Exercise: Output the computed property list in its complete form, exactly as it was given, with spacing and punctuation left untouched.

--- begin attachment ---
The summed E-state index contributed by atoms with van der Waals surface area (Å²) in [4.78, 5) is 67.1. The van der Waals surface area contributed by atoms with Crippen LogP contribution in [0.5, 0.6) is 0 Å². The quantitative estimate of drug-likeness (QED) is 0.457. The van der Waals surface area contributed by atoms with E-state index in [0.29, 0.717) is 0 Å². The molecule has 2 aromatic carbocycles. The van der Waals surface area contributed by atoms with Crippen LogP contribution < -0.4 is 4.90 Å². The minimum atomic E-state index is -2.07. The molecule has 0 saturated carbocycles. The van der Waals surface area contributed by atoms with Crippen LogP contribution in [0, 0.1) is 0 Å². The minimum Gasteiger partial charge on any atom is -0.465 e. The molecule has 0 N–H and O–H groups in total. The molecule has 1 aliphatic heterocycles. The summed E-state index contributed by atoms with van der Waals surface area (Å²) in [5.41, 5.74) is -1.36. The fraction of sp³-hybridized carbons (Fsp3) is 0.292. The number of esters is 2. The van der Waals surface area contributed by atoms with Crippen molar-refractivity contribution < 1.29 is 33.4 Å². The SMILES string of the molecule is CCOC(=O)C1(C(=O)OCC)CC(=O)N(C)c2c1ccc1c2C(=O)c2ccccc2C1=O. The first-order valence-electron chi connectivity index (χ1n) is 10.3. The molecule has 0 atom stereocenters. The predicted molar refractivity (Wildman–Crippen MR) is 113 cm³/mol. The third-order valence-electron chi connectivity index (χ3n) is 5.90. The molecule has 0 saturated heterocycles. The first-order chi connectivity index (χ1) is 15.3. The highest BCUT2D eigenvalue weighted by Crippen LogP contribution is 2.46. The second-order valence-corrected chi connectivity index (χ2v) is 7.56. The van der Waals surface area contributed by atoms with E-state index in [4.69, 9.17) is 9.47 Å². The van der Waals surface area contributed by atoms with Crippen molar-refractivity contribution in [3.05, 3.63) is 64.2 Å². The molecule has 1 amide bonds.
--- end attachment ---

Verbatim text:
The summed E-state index contributed by atoms with van der Waals surface area (Å²) in [4.78, 5) is 67.1. The van der Waals surface area contributed by atoms with Crippen LogP contribution in [0.5, 0.6) is 0 Å². The quantitative estimate of drug-likeness (QED) is 0.457. The van der Waals surface area contributed by atoms with E-state index in [0.29, 0.717) is 0 Å². The molecule has 2 aromatic carbocycles. The van der Waals surface area contributed by atoms with Crippen LogP contribution < -0.4 is 4.90 Å². The minimum atomic E-state index is -2.07. The molecule has 0 saturated carbocycles. The van der Waals surface area contributed by atoms with Crippen LogP contribution in [0, 0.1) is 0 Å². The minimum Gasteiger partial charge on any atom is -0.465 e. The molecule has 0 N–H and O–H groups in total. The molecule has 1 aliphatic heterocycles. The summed E-state index contributed by atoms with van der Waals surface area (Å²) in [5.41, 5.74) is -1.36. The fraction of sp³-hybridized carbons (Fsp3) is 0.292. The number of esters is 2. The van der Waals surface area contributed by atoms with Crippen molar-refractivity contribution < 1.29 is 33.4 Å². The SMILES string of the molecule is CCOC(=O)C1(C(=O)OCC)CC(=O)N(C)c2c1ccc1c2C(=O)c2ccccc2C1=O. The first-order valence-electron chi connectivity index (χ1n) is 10.3. The molecule has 0 atom stereocenters. The predicted molar refractivity (Wildman–Crippen MR) is 113 cm³/mol. The third-order valence-electron chi connectivity index (χ3n) is 5.90. The molecule has 0 saturated heterocycles. The first-order chi connectivity index (χ1) is 15.3. The highest BCUT2D eigenvalue weighted by Crippen LogP contribution is 2.46. The second-order valence-corrected chi connectivity index (χ2v) is 7.56. The van der Waals surface area contributed by atoms with E-state index in [4.69, 9.17) is 9.47 Å². The van der Waals surface area contributed by atoms with Crippen molar-refractivity contribution in [3.05, 3.63) is 64.2 Å². The molecule has 1 amide bonds.